“It’s important to talk about it.”
-My Dad. Yesterday.
Whatever the “it” is in your life, it deserves a voice. This especially applies to the roller coaster experience of grief.
By giving voice to our feelings, we can pass through them and move on to healing. But with grief, the feelings shift and change and tumble about – let’s face it, they are complicated. Fortunately, people like Elisabeth Kubler-Ross have given us a framework for understanding the different stages of grief.
I believe that when we understand something, we can find peace with it. And we can start using our voices to talk or sing about it.
But! Here’s the thing, y’all. These stages of grief are not linear, they do are not tidy, and they do not happen when we want them to.
They cycle in and out, and we get to experience each of them multiple times. You may in one moment be white-hot pissed (anger), then jump immediately to “it’s going to be okay, everything will be alright” (acceptance). Or, you can think you are “all done with grief,” and something suddenly triggers an overwhelming crying jag. You know, the ugly kind of crying that makes your throat ache and your eyes puffy the next morning. That’s the wacky world of grief. No fun.
So – the stages of grief are a powerful model for helping us identify it’s parts so we don’t feel so dang crazy as we mourn. They do not exempt us from feeling our feelings, though – and I’m holding your hand as I say this – you gotta go through it, you gotta let all those feelings wash through you, or they will never fully go away. You will never fully heal.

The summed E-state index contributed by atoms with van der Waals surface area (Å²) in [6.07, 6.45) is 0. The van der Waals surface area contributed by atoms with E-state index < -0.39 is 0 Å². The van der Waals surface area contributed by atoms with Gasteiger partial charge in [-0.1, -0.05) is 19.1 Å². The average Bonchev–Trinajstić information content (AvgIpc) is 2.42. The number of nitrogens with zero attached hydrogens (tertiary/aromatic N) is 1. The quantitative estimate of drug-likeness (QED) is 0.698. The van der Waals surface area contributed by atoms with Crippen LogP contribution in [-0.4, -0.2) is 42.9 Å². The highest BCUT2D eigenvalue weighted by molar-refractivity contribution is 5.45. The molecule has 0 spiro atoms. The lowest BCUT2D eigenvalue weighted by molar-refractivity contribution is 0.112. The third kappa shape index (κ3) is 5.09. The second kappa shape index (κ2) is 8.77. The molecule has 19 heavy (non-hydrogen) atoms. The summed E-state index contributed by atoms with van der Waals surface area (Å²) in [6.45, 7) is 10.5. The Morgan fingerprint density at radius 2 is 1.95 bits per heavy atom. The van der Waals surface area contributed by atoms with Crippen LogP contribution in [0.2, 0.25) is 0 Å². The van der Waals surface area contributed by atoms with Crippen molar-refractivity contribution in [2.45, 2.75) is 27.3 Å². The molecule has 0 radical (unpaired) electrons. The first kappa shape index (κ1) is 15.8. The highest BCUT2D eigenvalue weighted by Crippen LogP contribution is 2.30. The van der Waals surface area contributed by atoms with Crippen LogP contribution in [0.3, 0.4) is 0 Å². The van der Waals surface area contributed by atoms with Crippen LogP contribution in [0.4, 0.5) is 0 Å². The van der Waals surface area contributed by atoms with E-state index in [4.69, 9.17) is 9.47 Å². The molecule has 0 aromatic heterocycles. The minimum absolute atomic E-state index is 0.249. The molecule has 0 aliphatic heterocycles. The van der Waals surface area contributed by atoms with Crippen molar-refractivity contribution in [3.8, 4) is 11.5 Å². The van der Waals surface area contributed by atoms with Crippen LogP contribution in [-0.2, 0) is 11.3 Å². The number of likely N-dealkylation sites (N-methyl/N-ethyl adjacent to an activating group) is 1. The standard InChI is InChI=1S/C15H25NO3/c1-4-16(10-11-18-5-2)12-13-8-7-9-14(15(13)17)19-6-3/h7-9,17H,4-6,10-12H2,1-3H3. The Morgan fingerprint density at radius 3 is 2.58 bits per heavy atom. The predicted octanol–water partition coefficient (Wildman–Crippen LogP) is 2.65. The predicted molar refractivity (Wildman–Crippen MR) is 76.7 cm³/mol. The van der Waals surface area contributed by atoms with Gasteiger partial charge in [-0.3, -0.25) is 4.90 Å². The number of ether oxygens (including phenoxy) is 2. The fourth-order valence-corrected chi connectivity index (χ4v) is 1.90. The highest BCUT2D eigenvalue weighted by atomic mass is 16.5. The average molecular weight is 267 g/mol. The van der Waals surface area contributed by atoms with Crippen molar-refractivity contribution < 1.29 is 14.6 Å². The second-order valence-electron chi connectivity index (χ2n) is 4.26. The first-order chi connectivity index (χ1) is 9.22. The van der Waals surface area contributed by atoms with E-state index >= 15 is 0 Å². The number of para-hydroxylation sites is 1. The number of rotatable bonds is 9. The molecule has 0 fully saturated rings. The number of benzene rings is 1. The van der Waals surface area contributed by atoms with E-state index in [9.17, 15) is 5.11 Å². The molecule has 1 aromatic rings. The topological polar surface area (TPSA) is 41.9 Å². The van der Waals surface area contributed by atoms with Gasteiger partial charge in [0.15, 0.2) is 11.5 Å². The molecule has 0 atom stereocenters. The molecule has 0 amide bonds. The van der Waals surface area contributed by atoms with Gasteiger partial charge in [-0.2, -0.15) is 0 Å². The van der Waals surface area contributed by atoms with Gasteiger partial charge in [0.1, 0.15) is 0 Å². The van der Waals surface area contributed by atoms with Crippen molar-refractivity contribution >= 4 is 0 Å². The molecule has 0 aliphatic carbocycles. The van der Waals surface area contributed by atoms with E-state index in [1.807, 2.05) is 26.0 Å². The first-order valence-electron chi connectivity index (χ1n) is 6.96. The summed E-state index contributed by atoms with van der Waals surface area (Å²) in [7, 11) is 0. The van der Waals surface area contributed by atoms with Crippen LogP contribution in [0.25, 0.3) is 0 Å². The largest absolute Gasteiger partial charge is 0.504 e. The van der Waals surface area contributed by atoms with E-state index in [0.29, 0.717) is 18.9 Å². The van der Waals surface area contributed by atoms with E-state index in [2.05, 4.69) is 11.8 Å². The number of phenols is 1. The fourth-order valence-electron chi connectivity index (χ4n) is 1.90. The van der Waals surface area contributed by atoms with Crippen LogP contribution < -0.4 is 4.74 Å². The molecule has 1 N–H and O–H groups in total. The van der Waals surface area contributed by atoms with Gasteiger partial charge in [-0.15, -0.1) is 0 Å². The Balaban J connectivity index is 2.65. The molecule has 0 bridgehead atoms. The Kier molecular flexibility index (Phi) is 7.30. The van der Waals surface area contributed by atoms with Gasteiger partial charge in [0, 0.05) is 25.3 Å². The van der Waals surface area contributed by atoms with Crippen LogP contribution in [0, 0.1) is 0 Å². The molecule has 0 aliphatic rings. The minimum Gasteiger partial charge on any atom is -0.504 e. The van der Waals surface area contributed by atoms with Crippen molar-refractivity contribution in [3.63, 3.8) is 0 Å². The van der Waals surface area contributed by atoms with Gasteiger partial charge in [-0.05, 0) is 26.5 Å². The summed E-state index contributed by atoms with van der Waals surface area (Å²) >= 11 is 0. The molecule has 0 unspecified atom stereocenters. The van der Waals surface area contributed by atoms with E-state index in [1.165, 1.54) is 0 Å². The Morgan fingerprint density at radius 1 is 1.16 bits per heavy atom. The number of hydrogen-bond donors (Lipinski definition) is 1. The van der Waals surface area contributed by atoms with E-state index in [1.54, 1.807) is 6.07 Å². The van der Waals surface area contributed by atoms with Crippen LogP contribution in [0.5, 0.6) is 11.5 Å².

We also don’t get to dictate how the stages of grief come and go, and depending on the severity of the loss (which could be anything from a car accident to the loss of a loved one), we don’t get to say how long they will last.
But, we can identify them. And, if we can name them OUT LOUD, use our voices to express our experiences, we can be empowered by our feelings and not buried by them. This is why humans need frameworks and models – they help us name our experiences, which helps us understand them, which helps us heal.
Your voice matters, and so does everyone else’s. I think this is why people are so vocal on social media this week. We need to talk, and we need to hear the voices of those around us. As a voice teacher, I know the process of making sound, talking our feelings and experiences out loud, is deeply healing. There is something profoundly therapeutic about the unique sound your voice makes in the world, and even though I don’t fully understand how it works, I’ve seen people change right before my eyes just by saying how they feel. Out loud. With their vocal folds approximating, and their breath flowing, and their emotions given voice. It’s almost supernatural.
I hope this post helps someone who is grieving today. I hope it helps them understand the confusing, “washing machine” experience of grief, and ultimately be able to name their emotions so they can get through it. No one needs to stay there forever, and thank goodness we don’t have to.
This too shall pass. If we move through it.
A resource for understanding and healing the heart.